The State of Washington is the 10th largest state by dollar amount of equipment financed in the U.S., and finances $26.78 billion in capital equipment annually. As the 1st session of the 115th Congress begins, groups like the Equipment Leasing & Financing Association, and lending institutions like Mintaka Financial must be heard in Washington DC and promote the equipment finance industry’s continued well-being and its vital role in fostering small business growth.
May 15th through May 18th David Schaefer (CEO) and Quentin Cote (EVP) of Mintaka Financial; along with Zack Marsh (CFO) and Joe Collins (SVP) of Orion First journeyed to Washington, DC to lobby for American small business and the lending institutions that support it.
While in the Capitol to discuss regulatory reform and explain the looming potential for adverse effects it poses on the American economy:
Dave met with senior staff of the Senate Finance Committee, House Ways & Means Committee, Senate Banking Committee and the Consumer Financial Protection Bureau
Joe met with Congressman Fred Upton (R-MI), staff of Senators Debbie Stabenow (D-MI) and Brian Schatz (D-HI), and staff of the office of Congresswoman Debbie Dingell (D-MI) and Congressman Mike Bishop (R-MI) and Dave Trott (R-MI)
Zack and Quentin met with US Representative Derek Kilmer (D-WA), and key staff from the offices of US Representatives Adam Smith (D-WA), Rick Larsen (D-WA), and David Reichert (R-WA) as well as staff from the offices of US Senators Patty Murray (D-WA) and Maria Cantwell (D-WA)
On the docket for this session of Congress are two issues that have the potential to negatively impact the American small business lending industry and, by extension, small businesses across the country.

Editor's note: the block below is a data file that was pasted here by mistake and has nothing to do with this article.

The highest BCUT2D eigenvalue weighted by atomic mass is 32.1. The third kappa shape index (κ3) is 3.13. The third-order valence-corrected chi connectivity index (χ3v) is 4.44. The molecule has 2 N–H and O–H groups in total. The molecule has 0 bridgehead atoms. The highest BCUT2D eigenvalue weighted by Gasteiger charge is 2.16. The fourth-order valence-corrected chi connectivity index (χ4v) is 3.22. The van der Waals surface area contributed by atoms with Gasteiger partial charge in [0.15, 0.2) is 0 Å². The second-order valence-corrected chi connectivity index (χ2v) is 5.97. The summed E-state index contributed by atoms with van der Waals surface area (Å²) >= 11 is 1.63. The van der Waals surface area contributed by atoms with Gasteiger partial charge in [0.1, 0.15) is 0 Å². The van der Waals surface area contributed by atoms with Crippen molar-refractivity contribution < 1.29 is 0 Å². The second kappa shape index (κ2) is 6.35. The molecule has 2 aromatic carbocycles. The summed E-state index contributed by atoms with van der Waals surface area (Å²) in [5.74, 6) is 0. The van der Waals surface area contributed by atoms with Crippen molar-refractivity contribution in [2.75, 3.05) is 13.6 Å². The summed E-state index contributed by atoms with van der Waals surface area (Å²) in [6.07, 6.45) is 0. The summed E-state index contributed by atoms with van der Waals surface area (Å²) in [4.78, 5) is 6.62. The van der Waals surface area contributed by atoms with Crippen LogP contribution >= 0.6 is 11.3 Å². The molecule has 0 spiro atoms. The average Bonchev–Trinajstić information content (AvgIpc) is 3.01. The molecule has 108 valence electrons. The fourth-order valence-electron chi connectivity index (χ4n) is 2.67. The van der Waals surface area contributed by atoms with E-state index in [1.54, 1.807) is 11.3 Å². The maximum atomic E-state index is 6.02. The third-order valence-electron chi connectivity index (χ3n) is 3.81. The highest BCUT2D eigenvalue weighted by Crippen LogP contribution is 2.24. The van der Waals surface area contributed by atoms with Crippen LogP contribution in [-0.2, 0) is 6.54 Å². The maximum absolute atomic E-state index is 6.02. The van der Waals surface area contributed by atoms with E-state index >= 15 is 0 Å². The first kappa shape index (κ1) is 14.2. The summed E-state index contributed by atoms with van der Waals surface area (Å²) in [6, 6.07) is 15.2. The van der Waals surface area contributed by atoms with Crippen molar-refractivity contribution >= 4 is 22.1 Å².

Firstly, small business access to affordable credit will be threatened by Section 1071 of Title 10 of the Dodd-Frank Wall Street Reform and Consumer Protection Act – requiring financial institutions to inquire if the applicant is “woman-owned,” “minority-owned,” or a “small business.”
This will negatively burden lending institutions by requiring the credit grantor to gather the information and keep it segregated from the underwriting process thereby creating additional expenditures for staff, technology and firewalls inside their companies. These additional and unnecessary expenses must be passed on to borrowers or ultimately force both small and large lenders out of business and decrease access to affordable capital for small businesses. This is an example of government interference which adds costs with little to no value, unfairly burdening smaller lending institutions.
Secondly, the current proposed tax reform would limit interest deductibility associated with financing of equipment acquisitions, to finance a lower corporate tax rate. With approximately 68% of all money invested in U.S. businesses coming from financing with loans, leases and lines of credit, this change could dramatically harm investment in American business and stunt economic growth. It is especially harmful to small and capital constrained companies as they have fewer options to raise capital through the equity markets as larger publicly traded corporations do. This one size fits all policy harms small businesses at a time when an effort should be made to support small business investment in equipment and job growth.
Mintaka is committed to the overall health and prosperity of the small ticket equipment finance industry–and the small business lending marketplace as a whole. To promote the vitality of these industries Mintaka is committed to advocating for wise and informed legislation in Washington, DC. Without individuals and organizations looking out for the best interests of markets such as these, many American small business owners could face undue burdens. Our goal is to champion initiatives that are advantageous while fighting against the enactment of cumbersome legislation that could, ultimately have a detrimental effect on small businesses across our country.